A GOP member of Kansas’ congressional delegation called out a fellow Republican from the Kansas Legislature on Twitter Wednesday morning over the debate to cut federal taxes.
The account for U.S. Rep. Lynn Jenkins, who serves Kansas’ 2nd District, went on a tweet storm Wednesday morning to criticize a story in The Atlantic headlined “You Better Learn Our Lesson: Kansas Republicans say they are worried that Congress and the Trump administration will repeat the mistake they made in enacting budget-busting tax cuts.”
The Trump tax plan has drawn comparisons to the Kansas cuts, which the GOP-dominated state Legislature rolled back in June.
The Trump tax cut framework, released late last month, would trim seven tax brackets for individuals into three brackets of 12 percent, 25 percent and 35 percent. It also would double the standard deduction, according to an earlier framework released by Jenkins office.
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In 2012, Brownback signed legislation that trimmed individual income tax rates, threw out an income tax bracket and created an income tax exemption for the owners of limited liability companies and other pass-through businesses.
The Kansas Legislature overrode a Brownback veto earlier this year to raise taxes and repeal much of the Republican governor’s signature policy, including raising individual income tax rates and ending the pass-through exemption.
A prominent critic of the Kansas tax cuts was Rep. Stephanie Clayton, a moderate Republican from Overland Park.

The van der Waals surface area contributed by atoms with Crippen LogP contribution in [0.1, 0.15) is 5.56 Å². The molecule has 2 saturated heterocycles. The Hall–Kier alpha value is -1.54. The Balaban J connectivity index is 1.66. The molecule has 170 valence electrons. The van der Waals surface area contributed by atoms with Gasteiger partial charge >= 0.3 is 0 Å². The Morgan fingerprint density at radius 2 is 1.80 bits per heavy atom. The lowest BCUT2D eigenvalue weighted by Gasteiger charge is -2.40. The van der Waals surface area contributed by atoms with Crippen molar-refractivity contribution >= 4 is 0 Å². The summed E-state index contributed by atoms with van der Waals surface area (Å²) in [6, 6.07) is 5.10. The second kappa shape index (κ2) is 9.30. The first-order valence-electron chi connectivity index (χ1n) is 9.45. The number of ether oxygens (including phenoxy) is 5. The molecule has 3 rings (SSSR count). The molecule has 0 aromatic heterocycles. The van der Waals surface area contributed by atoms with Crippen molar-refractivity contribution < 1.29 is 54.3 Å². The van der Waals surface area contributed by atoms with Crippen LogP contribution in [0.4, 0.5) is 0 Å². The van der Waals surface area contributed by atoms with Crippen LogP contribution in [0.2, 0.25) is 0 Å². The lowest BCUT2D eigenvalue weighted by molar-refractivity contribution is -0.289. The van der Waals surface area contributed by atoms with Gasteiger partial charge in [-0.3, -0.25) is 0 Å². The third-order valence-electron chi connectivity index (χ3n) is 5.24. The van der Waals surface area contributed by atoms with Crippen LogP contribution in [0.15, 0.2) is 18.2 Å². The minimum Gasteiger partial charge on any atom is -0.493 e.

Clayton, who was quoted in The Atlantic story, expressed amazement to The Star recently that the state’s entirely Republican congressional delegation appears largely supportive of the Trump tax proposal.
“They seem to be saying this is different and everything is fine. I guess, bless their hearts, they’ve just spent too much time back east,” she said. “… Their own electorate has been against these tax cuts.”
From the Atlantic story: Clayton “alleged that Kansas’s representatives and senators in Washington had shown no interest in learning about the state’s experience and were simply following the orders of the Koch brothers, the powerful GOP donors headquartered in the state. ‘They don’t think anything’s wrong with it, but then again, none of them actually live in Kansas anymore, so what do they know?’ ”
Jenkins was quick to respond on Twitter to the Atlantic story, writing, “This article is comparing apples to oranges. ... Federal and State tax reform are not the same.”
“Also, @SSCJoCoKs (Clayton’s Twitter), I live in Topeka. Home every week. I’ve had extensive conversations with relevant legislators on state tax policy,” she tweeted.
“You serve on the federal and state affairs committee, but have never bothered to reach out on this. Our door is always open!” Jenkins tweeted.
In a statement released with the framework late last month, Jenkins said the proposal was an important step to “reform our broken tax code.”
“While some may try to compare this tax reform framework to what was tried in Kansas, the truth is these two reforms could not be more different,” Jenkins said in the statement. “Under our framework, everyone pays a lower rate. In terms of pass-through businesses, Congress will lower the rate to 25%, not 0%. Our approach will actually lessen the tax avoidance and simultaneously bring American companies firmly in line with our global competitors.”
Jenkins announced earlier this year that she would not run for re-election in 2018.
Reached by phone Wednesday morning, Clayton said, “I am awfully busy working with other legislators on solutions to Kansas problems and do not have the time to comment on this story.”
The Star’s Bryan Lowry contributed to this report.